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Local Business

Floral delivery company FTD issues warning about its future

John Walden, CEO of FTD, stands last May 23 on the roof of the company’s then-new headquarters in downtown Chicago. The floral delivery company announced Monday it may go out of business without a buyer.
John Walden, CEO of FTD, stands last May 23 on the roof of the company’s then-new headquarters in downtown Chicago. The floral delivery company announced Monday it may go out of business without a buyer.

Flower and gift delivery service FTD could go out of business or shrink its operations this summer if it doesn’t find a buyer or raise money by June 1, the company said Monday.

Last week, the Chicago-based company revised a credit agreement that required it to, among other things, pay back $217.7 million in debt due Sept. 19, 2019.

In a regulatory filing made Monday, FTD said it expects to have the funds necessary to remain afloat into July, but not beyond then.

Last year, FTD began restructuring and reviewing strategic alternatives, including a possible sale or merger.

In the filing, the company warned that it may not be able to fulfill these obligations.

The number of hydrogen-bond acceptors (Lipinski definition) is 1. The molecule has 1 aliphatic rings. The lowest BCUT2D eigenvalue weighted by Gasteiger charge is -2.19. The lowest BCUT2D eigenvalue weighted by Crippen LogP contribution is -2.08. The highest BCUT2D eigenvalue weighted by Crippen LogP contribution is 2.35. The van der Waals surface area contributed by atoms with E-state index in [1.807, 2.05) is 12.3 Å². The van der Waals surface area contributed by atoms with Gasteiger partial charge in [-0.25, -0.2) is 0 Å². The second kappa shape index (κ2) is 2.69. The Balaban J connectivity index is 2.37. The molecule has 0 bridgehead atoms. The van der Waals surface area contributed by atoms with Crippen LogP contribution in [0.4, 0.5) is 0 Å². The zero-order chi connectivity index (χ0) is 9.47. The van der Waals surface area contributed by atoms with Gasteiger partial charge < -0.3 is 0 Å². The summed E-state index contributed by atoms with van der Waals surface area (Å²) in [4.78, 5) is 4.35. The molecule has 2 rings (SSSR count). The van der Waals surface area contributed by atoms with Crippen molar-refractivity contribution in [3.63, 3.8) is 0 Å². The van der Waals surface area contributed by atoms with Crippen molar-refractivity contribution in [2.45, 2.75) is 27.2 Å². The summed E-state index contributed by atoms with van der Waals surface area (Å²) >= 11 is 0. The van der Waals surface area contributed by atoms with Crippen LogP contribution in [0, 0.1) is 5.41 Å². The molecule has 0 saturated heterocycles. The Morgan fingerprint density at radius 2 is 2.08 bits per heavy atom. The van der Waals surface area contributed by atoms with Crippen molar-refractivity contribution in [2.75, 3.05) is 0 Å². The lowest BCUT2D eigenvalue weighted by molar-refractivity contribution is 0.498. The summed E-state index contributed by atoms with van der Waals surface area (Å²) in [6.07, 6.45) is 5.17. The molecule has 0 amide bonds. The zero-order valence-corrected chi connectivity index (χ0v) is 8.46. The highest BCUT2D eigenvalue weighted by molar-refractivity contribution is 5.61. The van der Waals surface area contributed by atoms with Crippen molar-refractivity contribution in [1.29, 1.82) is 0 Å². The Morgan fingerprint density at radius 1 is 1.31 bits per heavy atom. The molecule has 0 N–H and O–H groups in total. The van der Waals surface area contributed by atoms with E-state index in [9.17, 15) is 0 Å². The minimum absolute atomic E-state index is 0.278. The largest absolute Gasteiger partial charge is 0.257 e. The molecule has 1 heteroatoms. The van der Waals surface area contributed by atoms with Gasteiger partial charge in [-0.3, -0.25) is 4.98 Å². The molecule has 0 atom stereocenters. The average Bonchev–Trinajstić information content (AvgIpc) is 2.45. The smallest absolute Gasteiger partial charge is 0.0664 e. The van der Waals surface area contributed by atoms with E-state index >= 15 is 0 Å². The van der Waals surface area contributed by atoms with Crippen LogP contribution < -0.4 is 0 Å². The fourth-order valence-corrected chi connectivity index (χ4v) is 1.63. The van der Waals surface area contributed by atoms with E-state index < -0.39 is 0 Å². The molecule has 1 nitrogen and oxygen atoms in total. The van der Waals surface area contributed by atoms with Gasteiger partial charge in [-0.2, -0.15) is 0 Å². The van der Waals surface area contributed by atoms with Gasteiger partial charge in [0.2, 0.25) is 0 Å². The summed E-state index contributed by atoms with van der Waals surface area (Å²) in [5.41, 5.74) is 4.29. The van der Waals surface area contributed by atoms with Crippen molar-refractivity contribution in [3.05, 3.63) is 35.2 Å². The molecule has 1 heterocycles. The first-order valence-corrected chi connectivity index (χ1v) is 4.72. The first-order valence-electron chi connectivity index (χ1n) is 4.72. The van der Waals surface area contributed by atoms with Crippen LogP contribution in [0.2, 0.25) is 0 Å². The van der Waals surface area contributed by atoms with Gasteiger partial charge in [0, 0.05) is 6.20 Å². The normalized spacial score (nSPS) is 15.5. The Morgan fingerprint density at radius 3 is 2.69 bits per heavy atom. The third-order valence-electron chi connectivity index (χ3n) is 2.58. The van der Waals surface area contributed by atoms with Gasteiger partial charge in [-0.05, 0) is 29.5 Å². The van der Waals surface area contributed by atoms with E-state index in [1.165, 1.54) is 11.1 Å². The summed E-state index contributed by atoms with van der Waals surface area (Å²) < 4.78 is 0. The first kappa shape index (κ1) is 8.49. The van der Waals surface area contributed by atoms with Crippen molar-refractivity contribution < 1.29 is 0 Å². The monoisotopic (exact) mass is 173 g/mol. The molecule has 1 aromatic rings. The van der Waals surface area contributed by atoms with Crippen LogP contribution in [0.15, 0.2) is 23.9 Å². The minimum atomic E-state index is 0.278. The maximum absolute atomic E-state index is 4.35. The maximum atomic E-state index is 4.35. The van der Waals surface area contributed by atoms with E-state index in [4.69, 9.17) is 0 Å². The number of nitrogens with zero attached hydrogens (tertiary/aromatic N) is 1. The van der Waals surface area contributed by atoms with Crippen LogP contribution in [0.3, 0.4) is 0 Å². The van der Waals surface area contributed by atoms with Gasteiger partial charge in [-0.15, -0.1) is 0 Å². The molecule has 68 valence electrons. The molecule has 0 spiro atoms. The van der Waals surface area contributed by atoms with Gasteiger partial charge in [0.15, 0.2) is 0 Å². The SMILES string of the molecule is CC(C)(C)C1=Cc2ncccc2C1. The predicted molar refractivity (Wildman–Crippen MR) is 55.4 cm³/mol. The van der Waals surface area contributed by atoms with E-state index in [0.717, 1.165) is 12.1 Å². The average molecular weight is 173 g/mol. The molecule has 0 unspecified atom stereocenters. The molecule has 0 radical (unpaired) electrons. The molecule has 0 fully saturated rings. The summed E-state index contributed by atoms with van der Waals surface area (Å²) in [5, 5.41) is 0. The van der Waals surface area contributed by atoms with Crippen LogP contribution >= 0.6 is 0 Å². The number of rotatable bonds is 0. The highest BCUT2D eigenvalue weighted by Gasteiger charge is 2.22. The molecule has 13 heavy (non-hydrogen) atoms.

“Our plans to alleviate the substantial doubt about our ability to continue as a going concern may not be successful and we may be forced to limit our business activities or be unable to continue as a going concern, which would have a material adverse effect on our results of operations and financial condition,” the company said in the filing.

The floral delivery company, established in 1910, acquired online florist ProFlowers and its sister brands Shari’s Berries and Personal Creations for $430 million in 2014.

But it has struggled recently in the face of competition from startups offering flower arrangements at lower prices. Last year, total sales across all of FTD’s businesses fell 6 percent to $1.01 billion.

The company lost $224.7 million last year, compared with $234 million in 2017.

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2019 the Chicago Tribune

Visit the Chicago Tribune at www.chicagotribune.com

Distributed by Tribune Content Agency, LLC.

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